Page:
• September 23, 2022

  • Abby Nuttall

  • Articles

An important part of fleet management is making sure vehicles are fit for use and minimise the time they are off the road for. In this article we’re going to help you do just that with a few of our best practices.

Why It’s Important to Reduce Fleet Downtime

Minimising vehicle downtime is important for a number of reasons:

Having a vehicle off the road means that your drivers might end up running late or not able to do their job at all which has knock on affects for your business productivity and client relationships. If they are delivering products then this can have knock on effects for other companies and negatively impact your reputation in the sector.

If one vehicle has unexpected downtime then this may put pressure on other members of the team and their vehicles in order to complete the necessary journeys. This adds wear to the vehicles that can add up over time and can cause additional strain for drivers and fleet managers.

When vehicles breakdown or need repairs then you’re not only paying for that vehicle and the work needed for it but usually another vehicle to replace it during that time. This means you’re essentially paying for two vehicles but only able to use one.

It’s clear when you take all these implications into consideration that having a plan in place to reduce unexpected vehicle downtime and manage planned downtime to minimise it as well.

Ten Ways to Reduce Fleet Downtime

Here at Wessex Fleet we’ve been in the fleet management and maintenance industry for over 15 years and have developed a number of different strategies that we personalise to help our clients streamline their fleet downtime for minimal impact on their businesses.

If you want to learn more about how we can help you with tailored fleet maintenance then please give us a call on 01722 322 888.

To help you today we’ve got 10 of our best general practices that we recommend to reduce your fleet’s downtime.

1. Conduct Regular Fleet Inspections

We recommend regularly inspecting your fleet vehicles in order to keep track of their condition and know when maintenance work is required.

Regular inspections allow you to detect potential issues early on and take steps to avoid them from becoming larger and costlier issues.

Depending on your business needs the type of checks and who conducts them may vary but in general we advise our clients to have drivers complete a monthly vehicle inspection and corresponding online assessment. Having drivers complete checks can be beneficial as they are the ones with the car all the time and have the best knowledge of it.

However, you might want to have a more infrequent inspection completed by a member of your fleet team as a second pair of eyes may detect other issues.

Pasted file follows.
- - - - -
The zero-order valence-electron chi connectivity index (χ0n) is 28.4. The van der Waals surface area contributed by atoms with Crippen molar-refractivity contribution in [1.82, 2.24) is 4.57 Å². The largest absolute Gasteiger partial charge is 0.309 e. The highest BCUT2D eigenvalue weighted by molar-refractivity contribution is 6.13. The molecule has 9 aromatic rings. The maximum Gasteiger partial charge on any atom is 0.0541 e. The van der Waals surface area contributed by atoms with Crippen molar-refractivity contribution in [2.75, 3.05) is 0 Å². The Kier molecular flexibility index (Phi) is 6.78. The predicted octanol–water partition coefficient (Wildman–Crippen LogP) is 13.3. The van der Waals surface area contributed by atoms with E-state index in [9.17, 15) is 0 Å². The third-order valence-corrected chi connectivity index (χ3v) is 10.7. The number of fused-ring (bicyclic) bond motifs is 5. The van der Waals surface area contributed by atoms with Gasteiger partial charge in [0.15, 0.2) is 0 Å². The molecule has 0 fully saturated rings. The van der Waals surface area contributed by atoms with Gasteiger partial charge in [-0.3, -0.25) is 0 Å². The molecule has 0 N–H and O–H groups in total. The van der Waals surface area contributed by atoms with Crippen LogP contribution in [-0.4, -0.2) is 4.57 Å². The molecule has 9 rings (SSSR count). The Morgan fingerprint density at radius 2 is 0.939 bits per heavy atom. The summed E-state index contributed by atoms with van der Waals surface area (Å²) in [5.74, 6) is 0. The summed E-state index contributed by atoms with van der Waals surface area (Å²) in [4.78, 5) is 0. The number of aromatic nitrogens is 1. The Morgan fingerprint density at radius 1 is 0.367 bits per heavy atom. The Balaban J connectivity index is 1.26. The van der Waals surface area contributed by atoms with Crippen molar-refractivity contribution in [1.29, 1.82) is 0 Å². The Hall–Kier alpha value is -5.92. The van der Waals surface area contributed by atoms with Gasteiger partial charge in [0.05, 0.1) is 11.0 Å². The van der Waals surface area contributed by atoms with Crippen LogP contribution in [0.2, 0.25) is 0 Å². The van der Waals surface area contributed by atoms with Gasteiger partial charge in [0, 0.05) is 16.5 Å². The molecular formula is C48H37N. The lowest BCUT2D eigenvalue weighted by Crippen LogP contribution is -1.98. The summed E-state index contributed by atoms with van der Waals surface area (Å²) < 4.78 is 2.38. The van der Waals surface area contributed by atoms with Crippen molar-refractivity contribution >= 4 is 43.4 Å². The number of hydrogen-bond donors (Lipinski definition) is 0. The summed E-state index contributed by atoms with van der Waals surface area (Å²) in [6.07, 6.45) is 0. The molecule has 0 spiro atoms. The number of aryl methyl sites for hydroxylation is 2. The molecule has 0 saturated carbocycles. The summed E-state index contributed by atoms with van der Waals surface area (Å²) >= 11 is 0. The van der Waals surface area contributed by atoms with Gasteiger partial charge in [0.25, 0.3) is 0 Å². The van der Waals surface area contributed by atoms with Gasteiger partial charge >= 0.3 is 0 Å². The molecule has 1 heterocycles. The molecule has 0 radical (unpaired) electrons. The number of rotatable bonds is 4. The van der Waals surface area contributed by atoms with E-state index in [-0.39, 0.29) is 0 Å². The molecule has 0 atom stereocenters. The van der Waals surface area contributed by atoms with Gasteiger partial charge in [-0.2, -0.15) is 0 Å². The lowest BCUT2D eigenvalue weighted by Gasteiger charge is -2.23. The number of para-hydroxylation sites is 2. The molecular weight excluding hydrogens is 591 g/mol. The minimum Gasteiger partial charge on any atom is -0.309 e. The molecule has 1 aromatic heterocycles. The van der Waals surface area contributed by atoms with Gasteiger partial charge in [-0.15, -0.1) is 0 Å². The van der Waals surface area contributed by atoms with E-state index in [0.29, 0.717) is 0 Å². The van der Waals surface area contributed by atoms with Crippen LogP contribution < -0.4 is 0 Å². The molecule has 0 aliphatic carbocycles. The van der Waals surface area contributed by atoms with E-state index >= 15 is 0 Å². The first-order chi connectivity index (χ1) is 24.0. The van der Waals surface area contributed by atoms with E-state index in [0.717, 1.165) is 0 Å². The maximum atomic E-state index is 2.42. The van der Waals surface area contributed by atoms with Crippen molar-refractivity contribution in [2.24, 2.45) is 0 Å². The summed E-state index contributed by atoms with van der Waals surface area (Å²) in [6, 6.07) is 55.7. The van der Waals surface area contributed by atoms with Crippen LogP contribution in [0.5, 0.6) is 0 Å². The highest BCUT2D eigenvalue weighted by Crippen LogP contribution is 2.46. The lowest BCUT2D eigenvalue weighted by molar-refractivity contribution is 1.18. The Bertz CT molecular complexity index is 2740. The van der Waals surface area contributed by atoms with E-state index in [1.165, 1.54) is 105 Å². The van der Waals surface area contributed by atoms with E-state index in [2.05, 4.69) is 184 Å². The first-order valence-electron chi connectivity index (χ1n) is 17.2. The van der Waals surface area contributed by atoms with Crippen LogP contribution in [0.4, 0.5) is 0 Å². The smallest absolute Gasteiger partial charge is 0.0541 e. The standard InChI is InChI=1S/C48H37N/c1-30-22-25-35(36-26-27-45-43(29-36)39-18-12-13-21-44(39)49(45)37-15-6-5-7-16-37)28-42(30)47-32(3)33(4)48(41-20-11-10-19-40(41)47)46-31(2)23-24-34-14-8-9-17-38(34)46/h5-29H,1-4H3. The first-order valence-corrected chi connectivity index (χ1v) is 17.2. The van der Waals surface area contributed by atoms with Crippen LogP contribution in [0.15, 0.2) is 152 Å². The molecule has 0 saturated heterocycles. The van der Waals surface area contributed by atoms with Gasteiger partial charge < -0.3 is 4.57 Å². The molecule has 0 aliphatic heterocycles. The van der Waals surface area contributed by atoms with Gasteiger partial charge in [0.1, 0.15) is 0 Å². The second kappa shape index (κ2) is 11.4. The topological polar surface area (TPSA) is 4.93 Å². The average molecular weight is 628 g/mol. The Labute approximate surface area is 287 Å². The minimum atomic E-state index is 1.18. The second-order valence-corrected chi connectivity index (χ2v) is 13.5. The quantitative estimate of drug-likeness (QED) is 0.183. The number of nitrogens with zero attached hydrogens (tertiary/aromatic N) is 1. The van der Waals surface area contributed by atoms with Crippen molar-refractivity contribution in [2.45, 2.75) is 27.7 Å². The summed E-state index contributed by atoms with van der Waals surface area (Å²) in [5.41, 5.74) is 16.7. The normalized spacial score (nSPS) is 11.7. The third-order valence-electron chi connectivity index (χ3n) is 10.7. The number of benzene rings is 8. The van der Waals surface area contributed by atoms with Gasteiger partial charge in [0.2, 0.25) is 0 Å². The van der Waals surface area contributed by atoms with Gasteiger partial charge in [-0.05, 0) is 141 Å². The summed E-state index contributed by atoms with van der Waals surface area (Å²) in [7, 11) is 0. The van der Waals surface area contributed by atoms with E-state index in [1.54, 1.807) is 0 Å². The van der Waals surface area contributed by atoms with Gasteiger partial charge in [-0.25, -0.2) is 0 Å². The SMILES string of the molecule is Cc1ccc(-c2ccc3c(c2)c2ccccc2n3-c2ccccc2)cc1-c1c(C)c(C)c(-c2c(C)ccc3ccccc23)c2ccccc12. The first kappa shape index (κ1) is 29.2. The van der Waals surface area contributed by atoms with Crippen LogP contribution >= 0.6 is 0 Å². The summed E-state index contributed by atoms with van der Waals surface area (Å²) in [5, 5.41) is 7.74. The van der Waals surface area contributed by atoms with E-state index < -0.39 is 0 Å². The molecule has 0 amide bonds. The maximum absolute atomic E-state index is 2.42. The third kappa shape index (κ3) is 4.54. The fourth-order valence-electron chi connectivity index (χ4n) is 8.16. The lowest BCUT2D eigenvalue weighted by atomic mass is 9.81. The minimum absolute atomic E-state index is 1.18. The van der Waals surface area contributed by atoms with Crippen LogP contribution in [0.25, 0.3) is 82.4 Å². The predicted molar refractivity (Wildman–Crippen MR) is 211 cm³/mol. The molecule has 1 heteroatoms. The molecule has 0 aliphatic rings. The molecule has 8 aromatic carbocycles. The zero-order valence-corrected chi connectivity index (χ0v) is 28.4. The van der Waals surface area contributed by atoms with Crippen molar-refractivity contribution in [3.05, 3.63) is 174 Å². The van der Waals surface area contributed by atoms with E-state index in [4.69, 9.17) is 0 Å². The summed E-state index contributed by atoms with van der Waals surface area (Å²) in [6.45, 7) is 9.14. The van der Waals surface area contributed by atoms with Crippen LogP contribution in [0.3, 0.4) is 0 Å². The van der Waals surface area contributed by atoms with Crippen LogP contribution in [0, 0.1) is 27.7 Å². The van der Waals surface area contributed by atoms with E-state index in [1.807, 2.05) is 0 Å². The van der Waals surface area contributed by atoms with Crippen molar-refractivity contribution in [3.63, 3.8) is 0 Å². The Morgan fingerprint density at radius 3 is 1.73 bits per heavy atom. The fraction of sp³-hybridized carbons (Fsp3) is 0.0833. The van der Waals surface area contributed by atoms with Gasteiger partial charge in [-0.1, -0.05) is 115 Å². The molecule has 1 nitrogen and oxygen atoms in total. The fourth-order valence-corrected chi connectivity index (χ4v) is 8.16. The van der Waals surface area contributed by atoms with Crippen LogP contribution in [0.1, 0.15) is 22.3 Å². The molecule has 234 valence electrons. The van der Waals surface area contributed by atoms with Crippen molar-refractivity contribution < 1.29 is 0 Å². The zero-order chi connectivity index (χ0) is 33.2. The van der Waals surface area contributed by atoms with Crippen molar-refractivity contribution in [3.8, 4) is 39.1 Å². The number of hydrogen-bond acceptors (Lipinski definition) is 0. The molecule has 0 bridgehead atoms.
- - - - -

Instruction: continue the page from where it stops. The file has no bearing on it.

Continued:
2. Keep Up with Vehicle Maintenance

As well as regular inspection we also recommend regular vehicle maintenance to repair issues when they arise so they don’t become larger problems or cause further damage to the vehicle.

Most cars will have regular service intervals and MOTs (for those over three years old) that can more easily be predicted and scheduled which will help your fleet support team plan for alternative vehicles during this time. As other needed work is detected they will then need to work with the driver to arrange repairs swiftly but at a time of minimum inconvenience.

3. Make Sure You Update Your Fleet

Older vehicles generally have been used more so have more wear to them which means that they will have higher maintenance costs and need more costly repairs as they age, such as replacing a clutch.

Newer cars and vans not only have less wear to them but they also have newer technology in them, and with improvements continually being made in the industry will be improving vehicle reliability and longevity to reduce how much needs to be spent on maintenance over a vehicle’s lifetime.

Regularly updating your fleet vehicles and having a plan in place for the continued practice of this to ensure you don’t have any older and unreliable models in your fleet that have a high amount of time off road and for longer periods.

One thing to consider when planning for your fleet update strategies is the funding method you choose as options like a contract hire or contract lease will allow you to have the vehicle for a few years and then return it and arrange a new vehicle on a new contract so have an in built end date for you to update that vehicle.

4. Make Smarter Vehicle Choices

When updating your fleet you’ll want to consider what vehicles you are updating to. The frequency of vehicle downtime is lower in fleets that choose the right vehicles. Depending on the size of your business and the industry it is in this may be a case of looking at each team or individual’s needs in order to make sure that each driver’s vehicle meets their needs. This may result in you having a diverse fleet but one that works better for your business.